What Types of VA Loans are Available?
Whether you are looking for a first mortgage, adding a second mortgage or trying to refinance an existing mortgage, it is helpful to understand more about the general loan classifications and types of VA loans available to you.
Mortgage loans are categorized as either fixed rate mortgages (FRM), adjustable rate mortgages (ARM) or some combination (hybrid) of the two.
This classification is based on the type of interest rate structure governing the loan.
The most common mortgage terms are 30 or 15 year loans (also, 25, 20 and 10).
Generally, a short term loan will have less interest and higher payments – a long term loan, more interest and lower payments. A 15 year mortgage may have less than half the interest costs of a 30 year mortgage.
Characteristics of a fixed rate mortgage:
- The interest rate is fixed for the life of the loan (whether interest rates go up or down).
- Payments generally stay the same each month
Characteristics of an adjustable rate mortgage:
- The interest rate is adjusted periodically by adding a margin to an index specified by the mortgage (a 1-year ARM adjusts annually).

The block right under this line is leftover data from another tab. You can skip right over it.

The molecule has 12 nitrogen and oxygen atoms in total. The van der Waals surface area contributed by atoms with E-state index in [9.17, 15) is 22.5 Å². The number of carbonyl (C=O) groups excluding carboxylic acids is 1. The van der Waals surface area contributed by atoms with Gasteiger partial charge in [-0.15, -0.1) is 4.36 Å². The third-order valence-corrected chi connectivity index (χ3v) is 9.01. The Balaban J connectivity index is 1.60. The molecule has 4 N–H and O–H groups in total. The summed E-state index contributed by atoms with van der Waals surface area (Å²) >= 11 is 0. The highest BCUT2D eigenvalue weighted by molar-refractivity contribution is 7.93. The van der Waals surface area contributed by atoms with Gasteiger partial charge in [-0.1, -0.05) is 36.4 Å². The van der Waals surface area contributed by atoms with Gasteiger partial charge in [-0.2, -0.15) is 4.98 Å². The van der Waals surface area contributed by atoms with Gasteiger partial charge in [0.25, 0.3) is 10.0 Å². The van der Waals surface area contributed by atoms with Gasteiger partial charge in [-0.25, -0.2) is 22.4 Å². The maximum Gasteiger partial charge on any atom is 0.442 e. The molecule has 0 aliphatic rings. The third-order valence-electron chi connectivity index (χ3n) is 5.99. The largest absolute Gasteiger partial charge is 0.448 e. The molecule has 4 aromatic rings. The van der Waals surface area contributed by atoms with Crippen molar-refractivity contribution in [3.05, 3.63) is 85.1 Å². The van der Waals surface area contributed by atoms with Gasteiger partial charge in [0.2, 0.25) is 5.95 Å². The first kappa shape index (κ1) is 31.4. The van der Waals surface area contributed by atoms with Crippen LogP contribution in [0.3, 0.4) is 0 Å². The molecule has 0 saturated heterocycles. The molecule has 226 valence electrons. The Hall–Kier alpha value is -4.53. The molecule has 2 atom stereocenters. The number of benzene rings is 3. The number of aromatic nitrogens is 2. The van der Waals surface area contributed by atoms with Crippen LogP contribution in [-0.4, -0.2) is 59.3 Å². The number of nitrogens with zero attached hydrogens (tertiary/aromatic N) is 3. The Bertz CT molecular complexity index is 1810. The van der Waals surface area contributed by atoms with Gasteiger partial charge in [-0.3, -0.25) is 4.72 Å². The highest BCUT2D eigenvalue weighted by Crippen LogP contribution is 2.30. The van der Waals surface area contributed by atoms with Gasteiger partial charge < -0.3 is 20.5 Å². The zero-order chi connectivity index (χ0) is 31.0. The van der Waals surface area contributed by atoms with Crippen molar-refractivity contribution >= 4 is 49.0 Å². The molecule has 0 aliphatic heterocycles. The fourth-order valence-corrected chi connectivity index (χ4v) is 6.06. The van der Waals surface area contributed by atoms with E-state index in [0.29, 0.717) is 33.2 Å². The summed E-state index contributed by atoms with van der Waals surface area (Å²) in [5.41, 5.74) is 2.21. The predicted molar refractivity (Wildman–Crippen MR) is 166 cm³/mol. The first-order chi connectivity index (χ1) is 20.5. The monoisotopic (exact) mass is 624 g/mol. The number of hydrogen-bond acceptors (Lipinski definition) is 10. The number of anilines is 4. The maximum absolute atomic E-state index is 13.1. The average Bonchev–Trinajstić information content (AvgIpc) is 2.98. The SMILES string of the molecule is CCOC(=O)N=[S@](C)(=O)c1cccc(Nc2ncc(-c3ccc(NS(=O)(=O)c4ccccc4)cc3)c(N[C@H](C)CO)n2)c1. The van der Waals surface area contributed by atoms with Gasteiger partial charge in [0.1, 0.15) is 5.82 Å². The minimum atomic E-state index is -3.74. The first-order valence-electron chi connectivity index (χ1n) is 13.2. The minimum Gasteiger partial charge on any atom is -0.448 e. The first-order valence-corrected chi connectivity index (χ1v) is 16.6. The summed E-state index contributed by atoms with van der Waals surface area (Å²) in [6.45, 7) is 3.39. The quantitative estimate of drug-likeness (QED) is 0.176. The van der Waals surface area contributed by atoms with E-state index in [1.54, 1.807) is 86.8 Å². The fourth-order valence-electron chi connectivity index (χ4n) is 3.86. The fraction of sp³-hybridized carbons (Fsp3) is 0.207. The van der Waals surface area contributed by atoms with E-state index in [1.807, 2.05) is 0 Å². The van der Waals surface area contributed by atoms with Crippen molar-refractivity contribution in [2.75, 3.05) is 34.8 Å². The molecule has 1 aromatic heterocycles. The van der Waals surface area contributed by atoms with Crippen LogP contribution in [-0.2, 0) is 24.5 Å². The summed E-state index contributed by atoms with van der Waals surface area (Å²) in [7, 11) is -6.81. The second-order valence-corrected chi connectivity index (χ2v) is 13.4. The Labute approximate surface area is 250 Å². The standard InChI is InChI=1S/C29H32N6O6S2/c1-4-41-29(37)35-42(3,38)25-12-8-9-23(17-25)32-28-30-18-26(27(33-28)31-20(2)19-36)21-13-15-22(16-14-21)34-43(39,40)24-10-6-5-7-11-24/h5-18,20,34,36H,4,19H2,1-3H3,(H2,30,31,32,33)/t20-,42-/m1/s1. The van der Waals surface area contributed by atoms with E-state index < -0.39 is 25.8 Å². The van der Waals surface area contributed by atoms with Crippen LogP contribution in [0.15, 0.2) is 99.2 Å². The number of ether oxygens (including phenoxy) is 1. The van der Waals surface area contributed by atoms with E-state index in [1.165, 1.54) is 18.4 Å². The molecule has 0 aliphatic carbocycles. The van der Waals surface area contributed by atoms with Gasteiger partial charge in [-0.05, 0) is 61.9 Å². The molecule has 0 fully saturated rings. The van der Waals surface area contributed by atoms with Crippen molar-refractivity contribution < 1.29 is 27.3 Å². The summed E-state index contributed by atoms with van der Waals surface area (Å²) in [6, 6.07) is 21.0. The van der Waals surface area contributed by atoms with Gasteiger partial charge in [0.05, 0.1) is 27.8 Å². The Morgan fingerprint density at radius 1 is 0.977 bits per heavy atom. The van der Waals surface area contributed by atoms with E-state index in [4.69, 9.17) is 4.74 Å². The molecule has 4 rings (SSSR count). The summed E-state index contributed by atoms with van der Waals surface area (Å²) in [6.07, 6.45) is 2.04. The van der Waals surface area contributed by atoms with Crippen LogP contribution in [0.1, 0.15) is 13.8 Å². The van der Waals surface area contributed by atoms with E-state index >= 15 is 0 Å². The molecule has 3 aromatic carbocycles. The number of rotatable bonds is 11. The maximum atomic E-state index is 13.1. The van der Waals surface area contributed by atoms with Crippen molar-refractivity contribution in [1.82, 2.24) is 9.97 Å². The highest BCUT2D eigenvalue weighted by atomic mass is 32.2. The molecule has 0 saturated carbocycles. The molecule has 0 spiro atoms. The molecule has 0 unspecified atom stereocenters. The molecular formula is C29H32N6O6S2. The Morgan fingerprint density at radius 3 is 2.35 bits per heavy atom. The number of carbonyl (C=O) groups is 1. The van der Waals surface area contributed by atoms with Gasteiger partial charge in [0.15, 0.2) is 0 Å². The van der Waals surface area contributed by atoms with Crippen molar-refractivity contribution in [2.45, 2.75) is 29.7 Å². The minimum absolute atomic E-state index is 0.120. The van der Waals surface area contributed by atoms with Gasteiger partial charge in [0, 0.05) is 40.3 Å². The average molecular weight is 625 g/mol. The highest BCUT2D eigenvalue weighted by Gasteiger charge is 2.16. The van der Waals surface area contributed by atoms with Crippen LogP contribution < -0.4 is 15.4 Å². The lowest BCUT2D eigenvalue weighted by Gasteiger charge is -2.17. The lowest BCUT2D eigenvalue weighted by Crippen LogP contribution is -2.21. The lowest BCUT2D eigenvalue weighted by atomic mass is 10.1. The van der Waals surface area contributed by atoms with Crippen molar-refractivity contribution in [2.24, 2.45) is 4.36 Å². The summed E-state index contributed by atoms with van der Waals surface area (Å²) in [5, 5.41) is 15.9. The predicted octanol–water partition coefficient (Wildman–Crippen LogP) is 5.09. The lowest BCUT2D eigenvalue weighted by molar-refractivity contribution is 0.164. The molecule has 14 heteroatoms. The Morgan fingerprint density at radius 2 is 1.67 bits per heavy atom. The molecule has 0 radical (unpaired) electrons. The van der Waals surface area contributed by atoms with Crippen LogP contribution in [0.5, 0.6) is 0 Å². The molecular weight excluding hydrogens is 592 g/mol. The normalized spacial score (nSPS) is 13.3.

- Payments generally fluctuate along with the interest adjustment.
- ARM’s have limits on the amount of interest adjustment that can be made in given periods and across the life of the loan.
Characteristics of a hybrid loan:
- The interest rate follows some set plan for adjustment, using a combination of fixed and adjusting interest rates.
- Options are designed to meet a wider variety of needs.
- Qualifying standards are often more liberal than traditional loans
Mortgage loans are also categorized as government loans or conventional loans. Government loans are FHA, VA and RHS loans; all other loans are conventional.
The Federal Housing Administration (FHA) does not make the loans; it provides mortgage insurance which protects the lender.
Although FHA loans have statutory limits, the qualifications are generally more liberal than those for conventional loans.
They have lower down payment requirements (only 3 percent down), lower monthly insurance premiums, and often, lower closing costs which can also be financed.
FHA loans are intended to aid eligible families with low-to-moderate incomes who do not qualify for conventional loans.
Like the FHA loans, VA loans are only guaranteed by the U.S. Department of Veteran Affairs; lenders make the loans to eligible veterans for the purchase, construction, or energy-saving improvement (approved by the lender and VA) of a home.
VA loans also have easier eligibility requirements than conventional loans, often lower closing costs, and more liberal terms (usually no down payment is required) including negotiable interest rates.
If you are eligible, the VA will issue a certificate of eligibility that you take to the lender when making application for your loan.
Lenders generally place a maximum limit on VA loans.